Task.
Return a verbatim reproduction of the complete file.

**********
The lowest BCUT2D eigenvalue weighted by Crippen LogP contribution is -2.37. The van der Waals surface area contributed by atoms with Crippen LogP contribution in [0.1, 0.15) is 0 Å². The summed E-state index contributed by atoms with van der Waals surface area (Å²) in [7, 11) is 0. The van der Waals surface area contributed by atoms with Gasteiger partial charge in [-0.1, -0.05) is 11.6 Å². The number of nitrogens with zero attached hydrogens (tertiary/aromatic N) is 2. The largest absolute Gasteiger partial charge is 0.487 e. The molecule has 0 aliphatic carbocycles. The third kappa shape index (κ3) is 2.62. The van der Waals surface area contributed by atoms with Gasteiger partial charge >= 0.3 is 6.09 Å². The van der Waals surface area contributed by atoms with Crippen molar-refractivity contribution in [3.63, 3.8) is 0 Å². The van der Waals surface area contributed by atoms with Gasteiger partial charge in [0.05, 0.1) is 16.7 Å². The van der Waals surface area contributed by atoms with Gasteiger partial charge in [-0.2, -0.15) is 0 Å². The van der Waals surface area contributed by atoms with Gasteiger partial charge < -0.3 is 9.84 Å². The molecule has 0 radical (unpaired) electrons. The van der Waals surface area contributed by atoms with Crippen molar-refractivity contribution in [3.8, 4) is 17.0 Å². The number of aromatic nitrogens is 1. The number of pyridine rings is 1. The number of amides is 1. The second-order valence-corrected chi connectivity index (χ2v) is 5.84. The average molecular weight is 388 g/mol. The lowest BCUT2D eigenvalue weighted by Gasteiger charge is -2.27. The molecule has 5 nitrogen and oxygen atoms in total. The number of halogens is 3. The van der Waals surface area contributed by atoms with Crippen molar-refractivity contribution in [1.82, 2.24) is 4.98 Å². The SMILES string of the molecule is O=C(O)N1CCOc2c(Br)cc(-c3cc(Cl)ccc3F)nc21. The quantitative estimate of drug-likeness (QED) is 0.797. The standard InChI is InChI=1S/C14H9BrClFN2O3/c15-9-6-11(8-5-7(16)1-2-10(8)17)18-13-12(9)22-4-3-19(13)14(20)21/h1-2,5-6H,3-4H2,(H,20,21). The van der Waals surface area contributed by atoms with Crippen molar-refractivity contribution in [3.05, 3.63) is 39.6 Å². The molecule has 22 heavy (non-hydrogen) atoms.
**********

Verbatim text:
The lowest BCUT2D eigenvalue weighted by Crippen LogP contribution is -2.37. The van der Waals surface area contributed by atoms with Crippen LogP contribution in [0.1, 0.15) is 0 Å². The summed E-state index contributed by atoms with van der Waals surface area (Å²) in [7, 11) is 0. The van der Waals surface area contributed by atoms with Gasteiger partial charge in [-0.1, -0.05) is 11.6 Å². The number of nitrogens with zero attached hydrogens (tertiary/aromatic N) is 2. The largest absolute Gasteiger partial charge is 0.487 e. The molecule has 0 aliphatic carbocycles. The third kappa shape index (κ3) is 2.62. The van der Waals surface area contributed by atoms with Gasteiger partial charge >= 0.3 is 6.09 Å². The van der Waals surface area contributed by atoms with Crippen molar-refractivity contribution in [3.63, 3.8) is 0 Å². The van der Waals surface area contributed by atoms with Gasteiger partial charge in [0.05, 0.1) is 16.7 Å². The van der Waals surface area contributed by atoms with Gasteiger partial charge in [-0.2, -0.15) is 0 Å². The van der Waals surface area contributed by atoms with Gasteiger partial charge < -0.3 is 9.84 Å². The molecule has 0 radical (unpaired) electrons. The van der Waals surface area contributed by atoms with Crippen molar-refractivity contribution in [3.8, 4) is 17.0 Å². The number of aromatic nitrogens is 1. The number of pyridine rings is 1. The number of amides is 1. The second-order valence-corrected chi connectivity index (χ2v) is 5.84. The average molecular weight is 388 g/mol. The lowest BCUT2D eigenvalue weighted by Gasteiger charge is -2.27. The molecule has 5 nitrogen and oxygen atoms in total. The number of halogens is 3. The van der Waals surface area contributed by atoms with Crippen molar-refractivity contribution in [1.82, 2.24) is 4.98 Å². The SMILES string of the molecule is O=C(O)N1CCOc2c(Br)cc(-c3cc(Cl)ccc3F)nc21. The quantitative estimate of drug-likeness (QED) is 0.797. The standard InChI is InChI=1S/C14H9BrClFN2O3/c15-9-6-11(8-5-7(16)1-2-10(8)17)18-13-12(9)22-4-3-19(13)14(20)21/h1-2,5-6H,3-4H2,(H,20,21). The van der Waals surface area contributed by atoms with Crippen molar-refractivity contribution in [3.05, 3.63) is 39.6 Å². The molecule has 22 heavy (non-hydrogen) atoms.